Shameless plug: We are building a desktop proxy based on our streaming proxy module for node (node-proxify if you have time to check it out). Funny timing. We are doing a beta release next week (https://secapps.com/appbandit). You might hate the fact that this is yet another electron app but we are adding a tone of useful features which I am sure most people will find very useful in many different tasks. A cli version is also on its way.

This is super cool. I've used mitmproxy 2.0 in my project (http://world-of-bits.com) to create an offline approximation of the website. We were trying to create a digital environment for AI agents to learn to interact with the web. The proxy captures a good amount of HTTP traffic.

Another one that I worked with and quite liked is Anyproxy (https://github.com/alibaba/anyproxy)

Is there an easy way to set latency for chosen responses? I guess it's possible using mitmdump with custom Python script, but maybe there is such a feature built-in?

Not yet, although this would make a great fit for the new addon mechanism. :)

Why would you want to do this?

Neat! But certificate pinning (or rather, CA pinning) inside app binaries is getting more common, is there any way around that with mitmproxy?

Is there a way around that at all without modifying the binaries ?

You can also jump the right if statement during runtime, but yeah, you are still modifying the program's execution rather than something on the outside. That's the whole point of TLS: both parties know their connection is secure. So I'd say "no, there is no other way, other than by finding a vulnerability in TLS".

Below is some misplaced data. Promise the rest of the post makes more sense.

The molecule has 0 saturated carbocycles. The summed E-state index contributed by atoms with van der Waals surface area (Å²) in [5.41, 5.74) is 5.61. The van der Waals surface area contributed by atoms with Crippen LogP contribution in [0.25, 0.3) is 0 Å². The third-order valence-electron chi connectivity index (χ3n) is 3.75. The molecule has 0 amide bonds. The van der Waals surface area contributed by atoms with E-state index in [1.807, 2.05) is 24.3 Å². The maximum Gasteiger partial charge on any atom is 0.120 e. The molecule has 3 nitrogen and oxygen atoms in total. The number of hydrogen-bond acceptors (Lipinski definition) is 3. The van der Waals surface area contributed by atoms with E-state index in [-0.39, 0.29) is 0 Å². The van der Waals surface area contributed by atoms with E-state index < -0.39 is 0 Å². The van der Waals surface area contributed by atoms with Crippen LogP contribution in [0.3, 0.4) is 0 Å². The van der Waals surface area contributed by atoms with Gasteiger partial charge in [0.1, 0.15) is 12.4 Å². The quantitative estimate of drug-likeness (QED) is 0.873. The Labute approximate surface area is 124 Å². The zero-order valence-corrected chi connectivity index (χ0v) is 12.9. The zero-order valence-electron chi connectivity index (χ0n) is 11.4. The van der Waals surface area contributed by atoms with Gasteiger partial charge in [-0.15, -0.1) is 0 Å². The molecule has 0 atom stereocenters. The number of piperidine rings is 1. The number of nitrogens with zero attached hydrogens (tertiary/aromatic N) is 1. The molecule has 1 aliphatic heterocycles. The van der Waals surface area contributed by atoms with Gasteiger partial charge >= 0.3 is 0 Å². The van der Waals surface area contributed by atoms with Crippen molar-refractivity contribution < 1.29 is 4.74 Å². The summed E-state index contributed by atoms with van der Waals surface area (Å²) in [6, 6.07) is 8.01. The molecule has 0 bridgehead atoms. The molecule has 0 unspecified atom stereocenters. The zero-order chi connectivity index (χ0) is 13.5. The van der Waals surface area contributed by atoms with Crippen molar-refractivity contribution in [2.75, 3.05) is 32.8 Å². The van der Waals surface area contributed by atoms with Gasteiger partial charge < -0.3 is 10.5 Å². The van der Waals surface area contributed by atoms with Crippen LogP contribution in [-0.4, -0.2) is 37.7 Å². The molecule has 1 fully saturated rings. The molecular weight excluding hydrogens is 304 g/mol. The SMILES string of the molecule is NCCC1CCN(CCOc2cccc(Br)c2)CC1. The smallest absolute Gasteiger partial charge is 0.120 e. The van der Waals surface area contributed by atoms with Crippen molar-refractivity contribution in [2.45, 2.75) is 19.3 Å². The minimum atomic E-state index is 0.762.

If the app uses the system TLS libraries for comparing certificates, you could just make the appropriate API always return "true". In-memory patching avoids affecting anything else.

I don't expect so, I guess I'm wondering if the mitmproxy community has any insight into what they'd do to the binaries.

Last time I did this, I had to reverse the binaries and remove the cert pinning code. There are a few examples of this around the place, but it can get fairly complex pretty quickly.

For iOS, there is this tool: https://github.com/nabla-c0d3/ssl-kill-switch2

There are some Frida scripts running around for this purpose. However I don't have any personal experience with them, so I have no idea how reliable they work.

Is there a way to use mitmproxy with secure websockets?

Oh, congrats to the team :) Hope you are doing well max!

Is there any way to use this on .net applications I tried putting this in between a business logic and web tier but I couldn't get it to work. The things were compressed but I couldn't figure out how to enable decompression.

Decompression is usually done automatically, we also try to render some binary application-layer protocols (e.g. protobufs). If you feel that wasn't the case, please lodge an issue on GitHub. :)

Perhaps his Content-Encoding header was bad?

If you're on Windows, try Fiddler for something a little more user friendly.